21G.039J | Fall 2015 | Undergraduate

Gender and Japanese Popular Culture


Pecha Kucha

“Pecha Kucha” is Japanese for (roughly) “chit chat.” It is a presentation style invented by some expats in Japan, involving talking while images are shown. For the first few weeks of class, we will use Pecha Kucha presentations: 10 slides (images, no text), each set to run for 20 seconds each. Please use this to introduce yourself and some aspect of popular culture and / or gender studies that you are interested in.

The “Pecha Kucha” presentations should be 3 mins.

Microtheme Response Papers

Microthemes will be due on most days of class to facilitate discussion. Microthemes are not due on days when essays are due. In your comments, please note one key point from the author to be discussed, and respond with a criticism of your own or relate it to some aspect of popular culture that you care about (e.g., as illustration, contrast, or counterexample). These need not be polished, and you are allowed to skip one during the semester without penalty.

Microthemes should be 1-page, double-spaced.


Essay 1

In the first section of this class, we have explored theories of gender, theories of popular culture, and discussions of inequality. We have also explored some examples of popular culture, including Princess Jellyfish (manga) and Kamikaze Girls (film). Using these materials, please make an argument regarding one of the statements detailed in the Essay 1 Prompt (PDF).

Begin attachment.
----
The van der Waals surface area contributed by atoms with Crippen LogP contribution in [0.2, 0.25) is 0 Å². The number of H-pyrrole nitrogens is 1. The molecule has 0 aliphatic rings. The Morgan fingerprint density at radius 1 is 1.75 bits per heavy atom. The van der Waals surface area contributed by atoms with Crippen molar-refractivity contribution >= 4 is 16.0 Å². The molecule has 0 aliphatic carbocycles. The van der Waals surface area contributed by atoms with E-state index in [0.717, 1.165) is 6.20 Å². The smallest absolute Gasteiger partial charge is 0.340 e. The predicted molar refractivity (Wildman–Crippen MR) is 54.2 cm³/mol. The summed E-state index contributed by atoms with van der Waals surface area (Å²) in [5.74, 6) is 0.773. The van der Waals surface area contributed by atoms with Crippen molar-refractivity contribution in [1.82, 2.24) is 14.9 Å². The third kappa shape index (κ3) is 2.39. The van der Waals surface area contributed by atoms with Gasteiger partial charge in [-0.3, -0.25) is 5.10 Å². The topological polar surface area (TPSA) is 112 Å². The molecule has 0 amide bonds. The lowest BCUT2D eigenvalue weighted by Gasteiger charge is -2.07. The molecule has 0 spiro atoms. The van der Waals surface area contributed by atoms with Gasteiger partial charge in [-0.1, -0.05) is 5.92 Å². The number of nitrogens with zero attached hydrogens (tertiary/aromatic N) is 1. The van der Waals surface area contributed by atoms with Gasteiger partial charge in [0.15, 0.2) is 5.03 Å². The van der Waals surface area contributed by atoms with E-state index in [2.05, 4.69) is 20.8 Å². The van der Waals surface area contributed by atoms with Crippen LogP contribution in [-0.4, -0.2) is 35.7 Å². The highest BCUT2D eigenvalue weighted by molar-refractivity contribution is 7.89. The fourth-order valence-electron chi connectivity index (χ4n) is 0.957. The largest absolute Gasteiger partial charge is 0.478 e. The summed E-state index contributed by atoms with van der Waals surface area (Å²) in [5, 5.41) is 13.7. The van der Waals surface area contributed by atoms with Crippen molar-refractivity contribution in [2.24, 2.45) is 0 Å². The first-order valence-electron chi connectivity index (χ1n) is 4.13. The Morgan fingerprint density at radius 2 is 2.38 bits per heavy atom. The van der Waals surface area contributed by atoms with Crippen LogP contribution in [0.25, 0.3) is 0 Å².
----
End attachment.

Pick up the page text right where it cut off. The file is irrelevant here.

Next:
Essay 1 should be 5 pages, double-spaced.

Student Examples

“Gender Inquality in Japan: An Issue of Class.” (PDF)

“Japanese Culture Abroad.” (PDF)

“On the Global Transformation of Japanese Culture.” (PDF)

Note: Essay 2 is a literature review, due as part of the final project. See below.

Final Project

Please choose a topic of interest to you related to gender and Japanese popular culture, and write an 8–10 page (double-spaced) essay analyzing an aspect of this phenomenon that speaks to the issues we have read about and discussed in class.

The final project consists of three parts: A literature review, a final presentation, and a final paper. These are detailed in the Final Project Prompt (PDF).

Student Examples

“Education in Japan.” (PDF)

“Feminism and Studio Ghibli.” (PDF)

All student examples appear courtesy of MIT students, and are anonymous upon request.

Course Info

Learning Resource Types
Written Assignments with Examples
Presentation Assignments